Wednesday News Review

Tories and Lib Dems face backlash over housing benefit cap

A planned housing benefit cap could hit London hard and the MPs are alarmed that they will suffer from the fallout. It has been estimated that some 200,000 people could be forced to move out of London because they would no longer be able to afford their rents if housing benefit is capped. Labour accused Nick Clegg, the Deputy Prime Minister, of “sociologically cleansing” poorer citizens out of London through the policy, which was announced last week as part of the spending review. A dozen London Tory MPs met to decide to push Iain Duncan Smith, the Work and Pensions Secretary, for an exemption or the imposition of a higher cap than the £400-a-week one currently planned. But there appears little chance of a concession according to senior Government sources. – The Telegraph

Nick Clegg reacted with fury yesterday to accusations that ministers were “sociologically cleansing” the poor out of parts of London with planned cuts to housing benefit payments. A visibly angry Deputy Prime Minister told Chris Bryant, Labour’s shadow minister for constitutional reform, that his comments were “outrageous” and “deeply offensive to people who have witnessed ethnic cleansing”. Last night Mr Bryant said he stood by his remarks on the Coalition’s plans to cap housing benefit at around £400 a week for a house rented in the private sector. Critics say this will force up to 80,000 families out of London and other major metropolitan areas because they will no longer be able to afford their homes. “Personally I prefer to live in cities which are not ghettos,” he added. – The Independent

The government may have to amend its plans for a cap on housing benefit payouts, the BBC has learned. The proposed cap could force people out of cities where rent is higher, some MPs and charities have argued. But Deputy Prime Minister Nick Clegg said people living in areas that many working families could not afford should not expect to be subsidised. A Whitehall source said the Work and Pensions Secretary, Iain Duncan Smith, was listening to MPs’ concerns. The coalition’s plans include capping housing benefit at around £400-a-week for a four-bedroom home, and cutting the benefit for anyone on jobseeker’s allowance for more than a year by 10%. – BBC

Flagship Tory Council spends more than saves

It was billed as Britain’s first “easyCouncil”, a flagship for the government’s town hall spending cuts and a model of no-frills prudence. But it has emerged that the London borough of Barnet is spending more trying to find efficiencies than it is actually saving. The Conservative-controlled north London council has committed to spending £1.5m this financial year on a much-hyped reform programme to help close a yawning budget gap, but it is on course to recoup just £1.4m in savings in the year.The programme is budgeted to deliver savings of £13m a year by 2014, about a third of the total cuts planned by the council. It had been projected to save £3m by the end of the financial year, but Lynne Hillan, council leader, has now admitted the savings will be less than half of that. News of the shortfall emerges days after Eric Pickles, the communities secretary, named Barnet as a pilot for the government’s “community budget” system to hand councils control of all spending in their area free of conditions from Whitehall. – The Guardian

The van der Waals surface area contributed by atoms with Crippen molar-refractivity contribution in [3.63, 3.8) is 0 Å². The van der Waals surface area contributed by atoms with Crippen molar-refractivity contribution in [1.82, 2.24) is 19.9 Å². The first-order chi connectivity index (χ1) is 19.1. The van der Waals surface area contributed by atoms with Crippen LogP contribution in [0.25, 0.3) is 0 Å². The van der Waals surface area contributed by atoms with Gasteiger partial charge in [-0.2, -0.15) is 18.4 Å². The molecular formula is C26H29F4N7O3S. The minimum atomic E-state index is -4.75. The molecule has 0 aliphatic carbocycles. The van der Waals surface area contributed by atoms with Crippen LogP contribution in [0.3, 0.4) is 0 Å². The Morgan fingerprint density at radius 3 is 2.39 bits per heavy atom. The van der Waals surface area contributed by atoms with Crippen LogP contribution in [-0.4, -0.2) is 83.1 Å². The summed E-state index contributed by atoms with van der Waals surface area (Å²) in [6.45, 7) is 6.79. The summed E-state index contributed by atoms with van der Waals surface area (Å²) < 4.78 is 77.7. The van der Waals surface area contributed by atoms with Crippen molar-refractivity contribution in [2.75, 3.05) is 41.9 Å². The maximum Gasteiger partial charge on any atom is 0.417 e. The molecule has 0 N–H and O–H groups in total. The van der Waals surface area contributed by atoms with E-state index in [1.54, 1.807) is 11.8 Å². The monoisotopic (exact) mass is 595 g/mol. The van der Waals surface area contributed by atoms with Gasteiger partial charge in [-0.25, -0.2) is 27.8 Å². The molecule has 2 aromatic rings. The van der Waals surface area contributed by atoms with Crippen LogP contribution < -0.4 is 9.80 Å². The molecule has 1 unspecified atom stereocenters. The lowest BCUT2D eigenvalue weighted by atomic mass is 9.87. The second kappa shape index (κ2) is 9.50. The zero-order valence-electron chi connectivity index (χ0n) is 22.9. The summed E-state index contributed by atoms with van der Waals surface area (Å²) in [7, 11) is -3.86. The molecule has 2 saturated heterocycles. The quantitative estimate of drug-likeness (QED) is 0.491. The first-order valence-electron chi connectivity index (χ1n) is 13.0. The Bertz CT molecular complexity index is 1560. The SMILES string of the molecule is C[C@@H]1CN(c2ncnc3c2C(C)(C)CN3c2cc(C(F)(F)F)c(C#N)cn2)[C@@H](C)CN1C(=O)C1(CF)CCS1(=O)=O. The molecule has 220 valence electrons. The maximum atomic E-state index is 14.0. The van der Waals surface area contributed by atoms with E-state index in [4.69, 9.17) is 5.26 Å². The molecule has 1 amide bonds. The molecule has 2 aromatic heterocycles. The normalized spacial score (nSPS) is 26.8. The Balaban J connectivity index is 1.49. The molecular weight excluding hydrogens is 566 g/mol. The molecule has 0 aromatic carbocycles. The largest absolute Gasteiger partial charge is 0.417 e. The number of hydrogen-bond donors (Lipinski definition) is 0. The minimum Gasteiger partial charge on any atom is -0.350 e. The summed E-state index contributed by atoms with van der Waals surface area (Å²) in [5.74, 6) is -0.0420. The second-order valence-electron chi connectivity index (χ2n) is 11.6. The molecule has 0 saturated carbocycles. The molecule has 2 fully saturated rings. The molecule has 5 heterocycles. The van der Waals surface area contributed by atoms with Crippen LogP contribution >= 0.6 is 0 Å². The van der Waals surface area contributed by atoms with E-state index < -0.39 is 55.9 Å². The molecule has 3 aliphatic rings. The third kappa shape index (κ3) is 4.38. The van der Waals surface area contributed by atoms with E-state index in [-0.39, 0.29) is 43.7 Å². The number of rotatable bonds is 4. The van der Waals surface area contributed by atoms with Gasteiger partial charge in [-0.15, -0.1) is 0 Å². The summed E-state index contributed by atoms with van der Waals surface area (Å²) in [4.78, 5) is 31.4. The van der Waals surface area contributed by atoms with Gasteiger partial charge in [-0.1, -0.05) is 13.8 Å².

Questions over licence fee deal

The shadow culture secretary, Ivan Lewis, has demanded an urgent parliamentary inquiry into the BBC licence fee settlement following thehastily negotiated deal agreed with the government last week. Lewis has written to John Whittingdale, the Conservative MP who chairs the Commons culture, media and sport select committee, asking him to hold an investigation into the six-year deal. His request follows the agreement last week between the government and the corporation that will see the BBC licence fee frozen at £145.50 for six years until 2017. The settlement was announced by George Osborne in last week’s comprehensive spending review. Lewis wants ministers and BBC executives to give evidence to MPs about how the deal was reached and answer questions about its implications for the corporation’s services. He described the settlement as a “dodgy deal” in parliament this week. – The Guardian

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